Magazine article Information Today

Academic Libraries Develop Integrated Portal Software Package. (News Break)

Magazine article Information Today

Academic Libraries Develop Integrated Portal Software Package. (News Break)

Article excerpt

Libraries continue to expand their "turf' in virtual space. Academic libraries that belong to the Association of Research Libraries (ARL; http://www.arl.org) have launched a Scholars Portal Project in collaboration with Fretwell-Downing, Inc. (ED; http://www.fdusacom), a digital library software vendor. The ARL undertaking will facilitate the extension of digital library service through the provision of tested, effective, and integrated portal-level software.

The Scholars Portal Project will provide software tools that allow an academic library to supply a community of users with a single point of Web access that can reach a full array of diverse, high-quality information resources and deliver material directly to the user's desktop. Initially, it will use Fretwell-Downing's ZPORTAL and several related products as a base. Once deployed, ZPORTAL will offer cross-domain searching of licensed and open Web content in a range of subject fields from multiple institutions. The portal will then aggregate and integrate search results. In time, the designers plan to add other improvements, such as the integration of searching within local online learning and course environments, links to 24/7 digital reference services for immediate consultation with reference librarians, transfer of orders to document delivery outlets, etc.

Selected in part for its readiness and experience in advancing priority enhancements, ED develops open, standards-based solutions that are designed to integrate with each other and with other components from third parties. This should let libraries that use the Scholars Portal Project software mix and match FD's tools. ED has led a number of successful research and development projects before, especially in the U.K.

Current plans anticipate that, in most academic environments, the tools developed through the Scholars Portal Project will function as a library channel within a university-wide portal. The project grew out of an ARL Scholars Portal Working Group that was set up in 2000 to explore how best to establish a collaborative research library presence on the Web. The Scholars Portal Project will demonstrate the viability of that vision with one vendor's products, although plans don't limit future software development to any single vendor. ARL planners hope the project will encourage other vendors to enter the marketplace with competitive tools to advance portal functionality. ARL will continue to monitor available software tools that can "meet the needs of the 2 1st-century academic Web user."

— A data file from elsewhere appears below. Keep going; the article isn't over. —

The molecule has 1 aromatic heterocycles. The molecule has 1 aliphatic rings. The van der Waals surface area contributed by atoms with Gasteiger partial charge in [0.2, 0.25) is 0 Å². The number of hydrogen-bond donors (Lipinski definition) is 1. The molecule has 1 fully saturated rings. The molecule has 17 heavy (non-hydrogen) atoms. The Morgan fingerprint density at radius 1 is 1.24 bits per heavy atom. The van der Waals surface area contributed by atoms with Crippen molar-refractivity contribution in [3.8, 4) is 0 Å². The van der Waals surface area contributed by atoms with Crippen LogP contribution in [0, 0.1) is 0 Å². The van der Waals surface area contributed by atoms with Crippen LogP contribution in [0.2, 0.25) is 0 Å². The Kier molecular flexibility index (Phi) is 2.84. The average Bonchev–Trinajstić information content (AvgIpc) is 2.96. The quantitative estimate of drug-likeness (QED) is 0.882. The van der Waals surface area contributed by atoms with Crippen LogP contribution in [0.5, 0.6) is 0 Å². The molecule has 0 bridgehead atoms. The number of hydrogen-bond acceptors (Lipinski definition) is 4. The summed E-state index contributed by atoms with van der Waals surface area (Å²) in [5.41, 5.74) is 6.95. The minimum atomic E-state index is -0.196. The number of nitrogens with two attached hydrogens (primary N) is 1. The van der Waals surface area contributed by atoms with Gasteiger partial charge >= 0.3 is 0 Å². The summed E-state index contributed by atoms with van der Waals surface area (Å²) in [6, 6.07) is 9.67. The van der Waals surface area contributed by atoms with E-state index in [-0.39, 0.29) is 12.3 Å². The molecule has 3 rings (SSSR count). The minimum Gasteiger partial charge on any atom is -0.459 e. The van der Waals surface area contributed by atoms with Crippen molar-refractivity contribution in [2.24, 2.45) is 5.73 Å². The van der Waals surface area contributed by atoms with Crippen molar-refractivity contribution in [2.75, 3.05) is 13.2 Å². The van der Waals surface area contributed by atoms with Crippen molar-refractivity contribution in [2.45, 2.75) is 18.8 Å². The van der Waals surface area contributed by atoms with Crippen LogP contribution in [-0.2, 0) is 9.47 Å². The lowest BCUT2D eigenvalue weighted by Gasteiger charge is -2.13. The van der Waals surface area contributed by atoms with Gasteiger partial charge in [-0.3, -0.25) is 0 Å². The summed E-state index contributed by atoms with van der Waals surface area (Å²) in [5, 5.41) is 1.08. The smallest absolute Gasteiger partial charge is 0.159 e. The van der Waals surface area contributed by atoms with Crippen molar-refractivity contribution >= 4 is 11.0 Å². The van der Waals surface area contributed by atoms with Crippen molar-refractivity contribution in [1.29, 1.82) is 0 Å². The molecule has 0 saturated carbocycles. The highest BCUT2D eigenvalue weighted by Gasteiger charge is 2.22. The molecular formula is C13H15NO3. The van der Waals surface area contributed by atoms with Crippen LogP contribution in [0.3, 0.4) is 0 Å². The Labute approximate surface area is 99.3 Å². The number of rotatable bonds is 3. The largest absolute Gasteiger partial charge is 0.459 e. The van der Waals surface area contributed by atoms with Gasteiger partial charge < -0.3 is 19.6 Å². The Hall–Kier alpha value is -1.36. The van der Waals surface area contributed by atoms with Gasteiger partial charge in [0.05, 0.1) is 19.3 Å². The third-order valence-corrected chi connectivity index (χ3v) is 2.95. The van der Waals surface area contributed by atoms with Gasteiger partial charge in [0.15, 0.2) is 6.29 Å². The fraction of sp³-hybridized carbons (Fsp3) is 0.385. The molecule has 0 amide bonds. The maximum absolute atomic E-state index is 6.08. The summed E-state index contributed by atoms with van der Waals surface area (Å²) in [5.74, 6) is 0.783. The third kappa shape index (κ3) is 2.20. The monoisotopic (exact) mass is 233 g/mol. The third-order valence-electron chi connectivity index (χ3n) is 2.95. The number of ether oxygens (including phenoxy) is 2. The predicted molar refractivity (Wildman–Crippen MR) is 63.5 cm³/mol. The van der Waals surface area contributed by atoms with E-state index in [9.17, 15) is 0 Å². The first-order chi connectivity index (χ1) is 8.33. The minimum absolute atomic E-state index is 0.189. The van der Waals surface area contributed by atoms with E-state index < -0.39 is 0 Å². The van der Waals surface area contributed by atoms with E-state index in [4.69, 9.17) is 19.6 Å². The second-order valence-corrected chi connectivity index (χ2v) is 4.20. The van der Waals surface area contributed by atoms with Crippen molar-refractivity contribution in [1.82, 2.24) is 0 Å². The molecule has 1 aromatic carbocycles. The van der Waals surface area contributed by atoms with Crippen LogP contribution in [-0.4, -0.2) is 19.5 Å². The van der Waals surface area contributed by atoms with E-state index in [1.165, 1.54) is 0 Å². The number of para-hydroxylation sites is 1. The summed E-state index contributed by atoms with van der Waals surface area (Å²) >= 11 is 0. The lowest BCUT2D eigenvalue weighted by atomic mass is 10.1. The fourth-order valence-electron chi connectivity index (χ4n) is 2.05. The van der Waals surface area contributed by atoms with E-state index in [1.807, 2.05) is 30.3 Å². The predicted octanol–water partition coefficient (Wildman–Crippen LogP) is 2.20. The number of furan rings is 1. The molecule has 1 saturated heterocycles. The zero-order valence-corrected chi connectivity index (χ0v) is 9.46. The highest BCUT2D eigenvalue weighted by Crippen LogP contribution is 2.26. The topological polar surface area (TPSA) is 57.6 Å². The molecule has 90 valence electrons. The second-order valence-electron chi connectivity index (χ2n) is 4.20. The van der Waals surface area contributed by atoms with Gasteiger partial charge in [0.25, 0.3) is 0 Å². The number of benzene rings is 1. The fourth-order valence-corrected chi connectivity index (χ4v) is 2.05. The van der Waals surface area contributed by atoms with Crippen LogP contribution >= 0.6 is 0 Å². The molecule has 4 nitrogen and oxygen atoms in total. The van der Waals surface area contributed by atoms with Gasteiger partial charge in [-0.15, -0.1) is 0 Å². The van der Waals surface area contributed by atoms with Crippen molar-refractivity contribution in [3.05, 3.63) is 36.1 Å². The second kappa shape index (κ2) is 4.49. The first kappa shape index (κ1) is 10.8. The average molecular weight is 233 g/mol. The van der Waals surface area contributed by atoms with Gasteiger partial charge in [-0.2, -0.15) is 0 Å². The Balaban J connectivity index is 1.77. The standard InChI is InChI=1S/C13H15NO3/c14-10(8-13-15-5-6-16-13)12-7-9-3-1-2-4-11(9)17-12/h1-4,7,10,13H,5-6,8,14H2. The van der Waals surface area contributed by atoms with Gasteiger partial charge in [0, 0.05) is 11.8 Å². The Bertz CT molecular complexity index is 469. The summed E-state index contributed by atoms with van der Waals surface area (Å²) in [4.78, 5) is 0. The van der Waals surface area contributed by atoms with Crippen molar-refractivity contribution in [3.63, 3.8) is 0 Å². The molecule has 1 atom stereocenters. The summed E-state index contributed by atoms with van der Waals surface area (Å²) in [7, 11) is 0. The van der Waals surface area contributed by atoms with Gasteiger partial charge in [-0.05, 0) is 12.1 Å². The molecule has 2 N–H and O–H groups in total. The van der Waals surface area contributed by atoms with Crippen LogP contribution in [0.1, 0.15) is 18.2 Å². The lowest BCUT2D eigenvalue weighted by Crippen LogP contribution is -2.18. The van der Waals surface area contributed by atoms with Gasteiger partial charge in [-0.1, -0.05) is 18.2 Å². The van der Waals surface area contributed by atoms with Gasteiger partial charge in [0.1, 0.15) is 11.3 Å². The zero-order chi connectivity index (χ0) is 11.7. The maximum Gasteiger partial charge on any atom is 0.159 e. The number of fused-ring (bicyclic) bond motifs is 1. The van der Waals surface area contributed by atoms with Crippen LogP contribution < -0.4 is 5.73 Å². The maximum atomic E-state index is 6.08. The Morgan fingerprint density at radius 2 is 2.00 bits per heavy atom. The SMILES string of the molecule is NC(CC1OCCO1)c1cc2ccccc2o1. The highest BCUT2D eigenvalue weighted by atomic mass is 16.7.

Seven of ARL's major member libraries--the University of Southern California (USC), University of California-San Diego, Dartmouth College, University of Arizona, Arizona State University, Iowa State University, and the University of Utah--will collaborate on the initial release of the Scholars Portal Project. Over the course of the 3year undertaking, ARL plans to expand the number of participating libraries. Mary E. Jackson, ARL's senior program officer for access services, notes that several other ARL members have expressed serious interest in joining the project. "We're now welcoming all other ARL members. Not all will be interested, but the project has the ability to handle any number. It's anyone's guess what the eventual number will be."

Jerry Campbell, chief information officer and dean of University Libraries at USC, chaired the ARL Scholars Portal Working Group. In the announcement, he said: "Fretwell-Downing, Inc. is not the only portal game in town. We selected them to work with us in this project for two reasons. The first reason is that we believe ED's existing ZPORTAL product suite will work together to take us significantly down the road toward achieving our initial project goals. …

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